shoes walking on a wooden patch surrounded by high grass“Why do I do this?” my client moaned. “ I know I’ll feel worse –but I just can’t make myself.”

He was referring to yet another time when he flopped onto his couch and surfed TV instead of taking an easy brief walk around his neighborhood.

We had been talking about this tendency for a while. It showed up when he tried to get more movement into his life, when he thought about a night out with some friends, when he wanted to improve what he ate. In each instance, he was clear that he would feel better, be happier and more satisfied with his life, and feel physically better, yet day after day, week after week he fought with himself to do anything differently.

My client is not alone – in fact you may also recognize these struggles. We know that our bodies will feel a little better; that our moods can lift and we can feel more engaged and enjoy our lives if we do a few things differently, yet it is so hard to do!

Why is this?

Researchers are finding that our desire for the short-term gain (relaxing on the couch) outweighs the difficulty of investing in a long-term gain that we don’t experience in the moment. (https://digest.bps.org.uk/2017/02/09/we-know-what-will-make-us-happy-why-do-we-watch-tv-instead/)

We are biological creatures who want the cookie we can see first.

To change this, we have to outwit our biology.

Create ways to ease the transition.

Once we walk in the door and sit down, it is much harder to get ourselves up and out.

Once we get home from a long day, chopping vegetables is not so appealing as a quick pizza or ordering out.

Each positive activity that requires planning and initiative to do, requires us to put out more energy on the front end. So think about how to make the transition easier.

My client realized that if he put his walking shoes, and the podcast he wanted to listen to in his car, he was more likely to walk before he went into the house. Another client kept her swimsuit and towel in a bag at her desk so she had easy access during her lunch hour. Little ways to make the transition easier. Chopping veggies in the morning while coffee brews, or buying them already chopped so all she had to do was cook them, made another client’s transition easier.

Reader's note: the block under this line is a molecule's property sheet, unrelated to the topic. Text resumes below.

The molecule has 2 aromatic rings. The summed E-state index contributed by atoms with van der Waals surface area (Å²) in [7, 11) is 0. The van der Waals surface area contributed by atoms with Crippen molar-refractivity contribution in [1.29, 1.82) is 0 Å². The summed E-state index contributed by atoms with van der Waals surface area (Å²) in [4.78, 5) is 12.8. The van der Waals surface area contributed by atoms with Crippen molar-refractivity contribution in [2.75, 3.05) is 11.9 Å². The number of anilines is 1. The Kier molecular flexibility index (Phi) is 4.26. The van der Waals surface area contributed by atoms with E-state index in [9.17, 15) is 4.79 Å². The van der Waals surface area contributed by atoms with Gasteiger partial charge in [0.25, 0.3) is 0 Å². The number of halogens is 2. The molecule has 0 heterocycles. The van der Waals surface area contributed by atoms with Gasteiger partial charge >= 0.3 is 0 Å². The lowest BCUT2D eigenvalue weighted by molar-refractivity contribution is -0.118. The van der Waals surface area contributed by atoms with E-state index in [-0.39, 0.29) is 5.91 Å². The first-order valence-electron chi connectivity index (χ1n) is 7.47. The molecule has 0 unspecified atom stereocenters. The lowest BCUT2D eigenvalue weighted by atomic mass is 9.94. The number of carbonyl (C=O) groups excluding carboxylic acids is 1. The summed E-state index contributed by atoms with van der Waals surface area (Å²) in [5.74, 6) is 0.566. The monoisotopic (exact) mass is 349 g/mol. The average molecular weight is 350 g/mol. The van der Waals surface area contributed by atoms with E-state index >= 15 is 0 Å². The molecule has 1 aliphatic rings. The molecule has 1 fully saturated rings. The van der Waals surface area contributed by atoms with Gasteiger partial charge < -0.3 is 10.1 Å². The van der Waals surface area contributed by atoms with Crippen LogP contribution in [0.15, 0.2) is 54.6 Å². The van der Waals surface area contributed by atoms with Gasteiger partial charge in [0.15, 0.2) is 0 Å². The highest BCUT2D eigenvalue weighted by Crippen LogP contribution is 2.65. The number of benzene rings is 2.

Yet another client made dates with friends to do the more challenging things. The socialization made all the difference.

Imagine your future self.

There are was to help yourself detach from the present moment (I want a cookie) and see the longer term (I’m happier without so much sugar).

Regular mediation or a guided visualization help calm the instant gratification circuits. You can begin to “detach” and see where you want to be.

Some people create pictures of their “future self” or have visual reminders of the results they want to have in their lives. This helps them physically see that the “cost” of doing this activity that takes more effort, is worth it to them.

It is less about “self discipline” and more about connecting with something that is important and meaningful to you. Seeing yourself feeling a little more limber, a little less stiff because you chose to go swimming once a week is a way to help yourself minimize the cost of the effort it takes to actually go to the pool.

Try this in just one area where you would like to see the payoff from some effortful activity.

Ease the transition and practice “seeing” the benefits.

As always, I wish you well in this adventure!